Nutritionist Inge Permadhi presents tips on healthy eating during a fastbreaking event at the Pullmann Hotel in Jakarta on Tuesday (21/06). (Photo courtesy of Danone Indonesia)

How to Keep Fit and Healthy During Ramadan and Idul Fitri

BY :SYLVIANA HAMDANI

JUNE 26, 2016

Jakarta. Time flies. In a couple of weeks, the fasting month is going to be over. And Muslims around the world are going to celebrate the day of victory, Idul Fitri.

Fasting is beneficial to our health. When done correctly, fasting can help our digestive system rest and recuperate, as well as improve our immune system.

Still, many complain of various ailments during Ramadan, ranging from constipation, fatigue to gastric pains.

And since they have to abstain from food and drinks for almost 14 hours every day during Ramadan, but then gobble up as much as they could stomach during iftar, many also complain of drastic weight gain during the month.

"Changes in our eating patterns force our body to try to adjust," Inge Permadhi, a nutritionist at MRCCC Siloam Semanggi Hospital and a lecturer at the Universitas Indonesia, said at a fastbreaking event held by Danone Indonesia at the Pullman Hotel in Jakarta on Tuesday (21/06). "And the body, going without food for many hours, may then try to compensate by storing excess carbs into fat," she said.

According to Inge, a well-balanced nutritional intake will help prevent weight gain during Ramadan.

"Indonesians usually eat a lot of rice with their meals," said the nutritionist, "Rice is carb. And carbs are turned into fat when the body doesn't use them up."

This was the cue for Inge to introduce her meal combination system "Piring Makanku (My Dining Plate)," which allows us to balance our nutritional intake in each meal.

"With each meal, the rice should only occupy one fourth of your plate," she said.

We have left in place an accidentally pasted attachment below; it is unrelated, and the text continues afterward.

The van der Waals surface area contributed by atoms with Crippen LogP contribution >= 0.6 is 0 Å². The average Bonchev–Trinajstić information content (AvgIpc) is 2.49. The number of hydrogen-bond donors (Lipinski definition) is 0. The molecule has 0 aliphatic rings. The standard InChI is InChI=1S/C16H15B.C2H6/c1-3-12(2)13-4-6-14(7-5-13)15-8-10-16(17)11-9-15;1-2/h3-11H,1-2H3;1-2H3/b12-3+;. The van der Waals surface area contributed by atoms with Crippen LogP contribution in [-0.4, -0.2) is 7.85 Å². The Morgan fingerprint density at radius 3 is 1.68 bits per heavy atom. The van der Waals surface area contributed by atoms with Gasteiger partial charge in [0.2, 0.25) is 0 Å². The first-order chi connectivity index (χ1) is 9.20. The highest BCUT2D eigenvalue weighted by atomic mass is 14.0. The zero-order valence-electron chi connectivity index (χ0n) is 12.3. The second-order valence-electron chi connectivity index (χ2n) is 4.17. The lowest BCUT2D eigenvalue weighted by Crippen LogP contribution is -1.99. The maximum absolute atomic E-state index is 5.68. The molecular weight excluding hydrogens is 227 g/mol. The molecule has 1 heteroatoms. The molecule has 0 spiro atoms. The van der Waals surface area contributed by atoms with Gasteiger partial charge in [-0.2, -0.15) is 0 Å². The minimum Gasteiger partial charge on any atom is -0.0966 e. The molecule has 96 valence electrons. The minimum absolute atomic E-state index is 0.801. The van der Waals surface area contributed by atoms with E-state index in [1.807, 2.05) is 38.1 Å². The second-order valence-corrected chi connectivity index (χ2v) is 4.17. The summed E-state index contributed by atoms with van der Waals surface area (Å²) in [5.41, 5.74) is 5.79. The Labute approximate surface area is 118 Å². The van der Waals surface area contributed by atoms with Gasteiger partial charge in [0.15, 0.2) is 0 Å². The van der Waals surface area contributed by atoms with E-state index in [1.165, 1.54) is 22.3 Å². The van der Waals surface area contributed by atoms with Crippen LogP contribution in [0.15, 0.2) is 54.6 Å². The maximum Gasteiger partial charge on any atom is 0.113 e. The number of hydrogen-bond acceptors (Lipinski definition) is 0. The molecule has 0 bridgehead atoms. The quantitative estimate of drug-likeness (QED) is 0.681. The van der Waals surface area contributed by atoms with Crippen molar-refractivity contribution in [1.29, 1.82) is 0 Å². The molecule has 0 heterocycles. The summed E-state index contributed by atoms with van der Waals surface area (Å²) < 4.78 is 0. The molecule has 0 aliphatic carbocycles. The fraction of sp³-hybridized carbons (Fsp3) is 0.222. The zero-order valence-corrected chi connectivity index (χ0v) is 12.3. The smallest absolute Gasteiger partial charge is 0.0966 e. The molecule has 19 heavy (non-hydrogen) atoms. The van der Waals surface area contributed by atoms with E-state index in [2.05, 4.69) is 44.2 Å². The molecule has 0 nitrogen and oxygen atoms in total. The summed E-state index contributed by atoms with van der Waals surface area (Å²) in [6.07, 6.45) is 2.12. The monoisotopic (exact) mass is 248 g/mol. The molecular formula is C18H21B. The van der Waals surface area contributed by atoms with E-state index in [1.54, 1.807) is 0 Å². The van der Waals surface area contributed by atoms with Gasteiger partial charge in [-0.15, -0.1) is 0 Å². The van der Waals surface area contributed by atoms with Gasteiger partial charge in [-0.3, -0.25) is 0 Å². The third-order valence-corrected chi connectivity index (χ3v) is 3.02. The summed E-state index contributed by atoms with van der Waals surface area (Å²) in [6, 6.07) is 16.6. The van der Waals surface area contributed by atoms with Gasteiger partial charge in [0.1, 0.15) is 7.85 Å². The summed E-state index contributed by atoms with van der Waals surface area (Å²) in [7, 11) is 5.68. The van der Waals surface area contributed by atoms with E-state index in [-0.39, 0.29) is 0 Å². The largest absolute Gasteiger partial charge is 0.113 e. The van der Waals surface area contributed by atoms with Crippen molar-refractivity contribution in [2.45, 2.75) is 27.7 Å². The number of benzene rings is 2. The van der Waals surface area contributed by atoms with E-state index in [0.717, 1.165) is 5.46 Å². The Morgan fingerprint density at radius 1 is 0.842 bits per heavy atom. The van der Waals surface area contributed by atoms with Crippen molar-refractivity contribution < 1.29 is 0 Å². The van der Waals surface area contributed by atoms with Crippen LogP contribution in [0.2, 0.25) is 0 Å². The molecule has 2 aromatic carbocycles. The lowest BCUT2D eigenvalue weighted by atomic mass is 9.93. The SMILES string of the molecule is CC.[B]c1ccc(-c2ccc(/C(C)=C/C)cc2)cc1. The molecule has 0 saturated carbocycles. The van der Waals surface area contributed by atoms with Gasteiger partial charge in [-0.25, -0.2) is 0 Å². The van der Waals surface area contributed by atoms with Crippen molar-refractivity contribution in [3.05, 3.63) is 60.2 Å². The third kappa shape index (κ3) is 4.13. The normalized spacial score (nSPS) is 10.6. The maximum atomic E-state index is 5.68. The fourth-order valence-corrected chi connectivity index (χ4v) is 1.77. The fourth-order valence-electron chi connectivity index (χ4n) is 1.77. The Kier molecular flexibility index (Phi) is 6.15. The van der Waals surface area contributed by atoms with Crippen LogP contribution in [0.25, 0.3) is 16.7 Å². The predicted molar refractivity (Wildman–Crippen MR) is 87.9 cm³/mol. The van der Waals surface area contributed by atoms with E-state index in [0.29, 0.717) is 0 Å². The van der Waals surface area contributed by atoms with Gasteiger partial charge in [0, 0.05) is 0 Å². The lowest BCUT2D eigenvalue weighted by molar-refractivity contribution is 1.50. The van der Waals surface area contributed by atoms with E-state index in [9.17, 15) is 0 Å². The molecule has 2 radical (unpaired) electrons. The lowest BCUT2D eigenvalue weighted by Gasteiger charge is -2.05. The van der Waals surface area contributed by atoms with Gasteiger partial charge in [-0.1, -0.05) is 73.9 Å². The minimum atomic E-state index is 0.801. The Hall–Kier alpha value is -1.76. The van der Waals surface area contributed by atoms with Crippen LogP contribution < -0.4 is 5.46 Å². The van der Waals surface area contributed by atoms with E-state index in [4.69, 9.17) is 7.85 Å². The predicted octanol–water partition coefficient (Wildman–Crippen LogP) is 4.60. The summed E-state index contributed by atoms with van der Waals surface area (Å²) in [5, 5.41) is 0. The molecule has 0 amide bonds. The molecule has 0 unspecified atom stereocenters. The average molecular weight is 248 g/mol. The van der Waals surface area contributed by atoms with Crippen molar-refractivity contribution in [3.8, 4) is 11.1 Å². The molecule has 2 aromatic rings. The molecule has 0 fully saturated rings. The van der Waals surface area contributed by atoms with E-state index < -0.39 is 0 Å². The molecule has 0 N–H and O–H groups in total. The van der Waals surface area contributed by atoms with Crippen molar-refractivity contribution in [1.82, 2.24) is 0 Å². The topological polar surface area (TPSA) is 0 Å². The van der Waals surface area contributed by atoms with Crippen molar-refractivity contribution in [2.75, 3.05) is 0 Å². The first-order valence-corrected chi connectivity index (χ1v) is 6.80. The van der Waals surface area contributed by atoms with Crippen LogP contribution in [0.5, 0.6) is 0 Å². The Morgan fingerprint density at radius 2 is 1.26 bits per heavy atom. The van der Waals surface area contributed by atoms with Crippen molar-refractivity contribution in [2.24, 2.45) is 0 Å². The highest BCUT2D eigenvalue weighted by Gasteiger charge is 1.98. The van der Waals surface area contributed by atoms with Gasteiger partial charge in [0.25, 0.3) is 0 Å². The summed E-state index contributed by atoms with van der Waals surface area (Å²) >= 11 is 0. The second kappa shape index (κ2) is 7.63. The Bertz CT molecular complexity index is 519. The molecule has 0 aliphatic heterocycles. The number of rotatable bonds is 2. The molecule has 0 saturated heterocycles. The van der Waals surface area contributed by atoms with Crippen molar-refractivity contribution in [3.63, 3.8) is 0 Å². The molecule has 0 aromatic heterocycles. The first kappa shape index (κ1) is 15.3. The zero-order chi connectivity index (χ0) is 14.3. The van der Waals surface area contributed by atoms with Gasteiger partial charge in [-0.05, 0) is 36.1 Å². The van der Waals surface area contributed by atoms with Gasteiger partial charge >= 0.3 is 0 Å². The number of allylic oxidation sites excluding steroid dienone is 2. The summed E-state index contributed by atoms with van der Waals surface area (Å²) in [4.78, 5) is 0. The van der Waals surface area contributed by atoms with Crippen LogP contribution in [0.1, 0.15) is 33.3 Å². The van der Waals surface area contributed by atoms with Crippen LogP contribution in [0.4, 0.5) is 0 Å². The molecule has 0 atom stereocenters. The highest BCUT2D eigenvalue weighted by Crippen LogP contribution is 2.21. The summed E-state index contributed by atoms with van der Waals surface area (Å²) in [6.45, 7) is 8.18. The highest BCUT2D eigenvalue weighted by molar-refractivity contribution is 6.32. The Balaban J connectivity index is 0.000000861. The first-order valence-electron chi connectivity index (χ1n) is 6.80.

Another quarter of your plate should be filled with protein. And about half of your plate should contain vegetables and fruits.

Such meal combination, according to the nutritionist, would not only nourish you, but also help to combat fatigue, constipation and gastric problems during the month of Ramadan.

To keep the body well-hydrated during Ramadan, the nutritionist recommends her "2-4-2" drinking regiment during Ramadan.

"Drink two glasses of water during sahur, four glasses of water to break your fast and during dinner, then another two glasses of water before you go to bed," she said.

Will it be more beneficial if we drink oxygenated water?

"Unlike fish, we can't take oxygen from water," she said, with a laugh.

After the fasting month is over, we still have to watch what we eat, especially during the Idul Fitri festivities when families traditionally cook rich, fatty dishes and serve out a smorgasbord of sweet cookies and snacks.

"Mothers hold the key to the well-being of their families," Inge said. "During the festive season, they should try to stay away from excessive use of oil, salt and sugar whenever they go to the kitchen."

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